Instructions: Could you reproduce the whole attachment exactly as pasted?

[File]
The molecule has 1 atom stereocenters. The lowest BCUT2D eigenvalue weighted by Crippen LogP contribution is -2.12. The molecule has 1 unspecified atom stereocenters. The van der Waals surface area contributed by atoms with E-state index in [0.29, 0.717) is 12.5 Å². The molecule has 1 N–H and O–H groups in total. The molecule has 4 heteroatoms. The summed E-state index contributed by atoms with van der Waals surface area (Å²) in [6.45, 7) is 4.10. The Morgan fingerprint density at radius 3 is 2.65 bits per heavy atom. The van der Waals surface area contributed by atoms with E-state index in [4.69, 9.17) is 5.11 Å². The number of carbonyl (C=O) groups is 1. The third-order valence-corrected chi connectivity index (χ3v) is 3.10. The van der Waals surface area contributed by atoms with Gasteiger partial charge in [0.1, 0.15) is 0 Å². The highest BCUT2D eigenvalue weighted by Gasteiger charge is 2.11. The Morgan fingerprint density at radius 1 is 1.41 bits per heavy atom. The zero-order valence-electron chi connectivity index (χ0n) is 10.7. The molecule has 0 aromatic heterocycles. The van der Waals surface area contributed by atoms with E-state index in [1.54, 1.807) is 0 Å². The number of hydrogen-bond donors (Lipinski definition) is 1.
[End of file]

The molecule has 1 atom stereocenters. The lowest BCUT2D eigenvalue weighted by Crippen LogP contribution is -2.12. The molecule has 1 unspecified atom stereocenters. The van der Waals surface area contributed by atoms with E-state index in [0.29, 0.717) is 12.5 Å². The molecule has 1 N–H and O–H groups in total. The molecule has 4 heteroatoms. The summed E-state index contributed by atoms with van der Waals surface area (Å²) in [6.45, 7) is 4.10. The Morgan fingerprint density at radius 3 is 2.65 bits per heavy atom. The van der Waals surface area contributed by atoms with E-state index in [4.69, 9.17) is 5.11 Å². The number of carbonyl (C=O) groups is 1. The third-order valence-corrected chi connectivity index (χ3v) is 3.10. The van der Waals surface area contributed by atoms with Gasteiger partial charge in [0.1, 0.15) is 0 Å². The highest BCUT2D eigenvalue weighted by Gasteiger charge is 2.11. The Morgan fingerprint density at radius 1 is 1.41 bits per heavy atom. The zero-order valence-electron chi connectivity index (χ0n) is 10.7. The molecule has 0 aromatic heterocycles. The van der Waals surface area contributed by atoms with E-state index in [1.54, 1.807) is 0 Å². The number of hydrogen-bond donors (Lipinski definition) is 1.